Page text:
After waiting for at least another hour, we saw some pigs running through the trees. The wind kept shifting and they must have smelled us. We waited some more, then went to meet the other guys. They had shot two very large sows, each weighing about 200 pounds. Before that, they’d come across a large boar that disappeared into the fog. Tom had cut loose three dogs to chase it and they brought it to bay. However, before they could catch up, the pig thrashed one dog and escaped. The poor beast was really cut up. He’d caught a tusk in the lower jaw, which was completely opened so that one could fit all four fingers between the lower jawbones and up under the tongue! He also had lacerations on his side and hip that were dripping plenty of blood. This particular dog has no fear of pigs, as is evidenced by numerous scars and one missing testicle from prior encounters!

With only two tags to fill, Tom told Blake to take the pigs and the successful hunters back to the ranch house and to clean the pigs and wait for us. He then took Harry and me to another ranch where he’d spotted two big pigs the prior morning. On our drive to that spot, we came across a herd of sows with piglets, but decided to let them go. We eventually got to a high ridge and got out of the truck. Tom glassed the opposing canyon side below us and found a herd of pigs bedded right where they’d been the day before! They were about three hundred yards away on a steep, sagebrush-covered hillside.

We descended the hill until we were on a finger ridge directly across and about a hundred yards from the bedded hogs. They’d dug out cave-like depressions in the hillside and were sleeping in them. From where we were, we could see one bedded pig, but had seen more from higher up. Tom then saw one stand up and look our way. I told him to let Harry take the first shot and he tried to point out that pig to him. I sat off to the side and waited for the shot, ready to shoot at the pigs when they got up. As Harry was looking for that pig, four more pigs stood up in their beds. He could see them easily and Tom told him to shoot any one he wanted, for all were big! He picked out a fat, gray sow and shot her. With that, more pigs jumped up and all started scrambling up the steep hillside.

Two large black-and-white Hampshire-colored hogs cut out to the right and I zeroed in on the larger of the two. It was running, so I led it a bit by aiming at the head. At the shot, the hog immediately started cartwheeling backwards down the hill! A few seconds later, Harry’s mortally hit sow, which had run up the hill with the rest of the herd, also started back flipping down the steep slope. I watched my pig come to rest under an oak tree and I kept an eye on it because it was still kicking. Then, to our amazement, it got up and started walking down the hill! I ran down the hill to get a clear shot, lost my footing and slid a few feet. Lying on my side, I brought the rifle to bear and fired a round into the beast’s broadside – sending it, once again, rolling down the hill until it crashed into an oak trunk and came to rest.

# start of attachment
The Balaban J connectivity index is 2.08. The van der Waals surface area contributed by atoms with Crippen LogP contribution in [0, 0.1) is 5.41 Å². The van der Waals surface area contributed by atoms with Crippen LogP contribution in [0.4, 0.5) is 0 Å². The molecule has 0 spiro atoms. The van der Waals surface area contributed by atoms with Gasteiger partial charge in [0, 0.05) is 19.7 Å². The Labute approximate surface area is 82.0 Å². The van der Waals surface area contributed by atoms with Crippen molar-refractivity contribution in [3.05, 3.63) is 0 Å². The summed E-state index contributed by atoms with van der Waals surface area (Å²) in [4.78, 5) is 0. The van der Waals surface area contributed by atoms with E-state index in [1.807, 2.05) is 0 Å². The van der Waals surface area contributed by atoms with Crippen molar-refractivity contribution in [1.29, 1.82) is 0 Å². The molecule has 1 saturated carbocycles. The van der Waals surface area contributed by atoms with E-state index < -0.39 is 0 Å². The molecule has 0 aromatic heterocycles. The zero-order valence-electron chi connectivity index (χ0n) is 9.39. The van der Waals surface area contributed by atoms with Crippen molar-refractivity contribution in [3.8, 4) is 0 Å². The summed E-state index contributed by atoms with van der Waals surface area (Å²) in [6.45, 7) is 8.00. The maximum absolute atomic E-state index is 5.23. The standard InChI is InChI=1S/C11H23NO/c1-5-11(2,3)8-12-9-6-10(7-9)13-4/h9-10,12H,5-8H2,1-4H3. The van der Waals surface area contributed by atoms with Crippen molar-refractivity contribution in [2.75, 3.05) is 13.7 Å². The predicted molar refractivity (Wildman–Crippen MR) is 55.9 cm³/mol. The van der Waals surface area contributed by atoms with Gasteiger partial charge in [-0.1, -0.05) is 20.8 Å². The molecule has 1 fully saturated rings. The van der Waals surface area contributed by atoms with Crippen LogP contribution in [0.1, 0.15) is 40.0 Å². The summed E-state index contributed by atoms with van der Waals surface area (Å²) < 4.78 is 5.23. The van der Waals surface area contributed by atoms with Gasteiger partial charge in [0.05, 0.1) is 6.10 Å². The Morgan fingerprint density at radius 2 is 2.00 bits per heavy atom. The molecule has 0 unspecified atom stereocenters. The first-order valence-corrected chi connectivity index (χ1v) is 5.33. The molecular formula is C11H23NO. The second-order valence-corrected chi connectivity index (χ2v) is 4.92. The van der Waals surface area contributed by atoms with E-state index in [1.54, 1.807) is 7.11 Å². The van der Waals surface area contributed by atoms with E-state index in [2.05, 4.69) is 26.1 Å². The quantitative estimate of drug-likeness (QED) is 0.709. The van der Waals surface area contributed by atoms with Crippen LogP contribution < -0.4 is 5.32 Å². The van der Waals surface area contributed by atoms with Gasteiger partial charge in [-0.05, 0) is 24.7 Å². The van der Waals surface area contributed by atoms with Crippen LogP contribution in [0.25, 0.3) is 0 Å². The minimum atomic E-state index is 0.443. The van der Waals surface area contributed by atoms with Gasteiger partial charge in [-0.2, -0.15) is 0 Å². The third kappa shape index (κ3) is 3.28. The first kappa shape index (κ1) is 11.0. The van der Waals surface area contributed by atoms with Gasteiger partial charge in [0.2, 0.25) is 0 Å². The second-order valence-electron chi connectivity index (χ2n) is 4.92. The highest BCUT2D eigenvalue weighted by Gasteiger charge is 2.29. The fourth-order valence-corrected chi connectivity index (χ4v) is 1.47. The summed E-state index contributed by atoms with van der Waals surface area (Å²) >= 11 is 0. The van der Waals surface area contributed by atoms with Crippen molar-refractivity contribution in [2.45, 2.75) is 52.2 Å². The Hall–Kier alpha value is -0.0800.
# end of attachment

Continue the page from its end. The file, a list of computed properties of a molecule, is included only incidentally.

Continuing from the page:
Tom told us to go to our pigs while he went to bring the truck around. There was no road in the narrow canyon, but he hoped to bring it closer and downhill from the pigs. We went to my pig first and I was amazed at how big he was! I hadn’t realized that it was a large, 250-pound boar. But the real shocker came when I got a glimpse of the head. This brute had monster tusks! They were perfect, sharp, thick and had 3-inch exposed outside the jaw! I was not trophy hunting, since I already have a nice trophy boar with 2-inch tusks, but this was one must-mount beast! Tom told me that trophy boar hunters spend a whole lifetime looking for a trophy of this caliber. Was I lucky, or what? Another interesting fact was that my first shot had hit right where I had aimed – the head. The small bullet had cut a gash between the ears, but had ricocheted off the skull and done no real damage other than temporarily cold-cocking the brute! The second shot had penetrated the chest, just behind the shoulder, and took out the vitals.

With the last tags filled, we went back to town and then to Tom’s place to hang the meat overnight. Afterwards we had a superb celebration — steak dinner at AJ Spurs in Paso Robles and hit the sack early – very tired and very content! Thanks again to Pete Filanc for so generously inviting us on such an awesome hunt!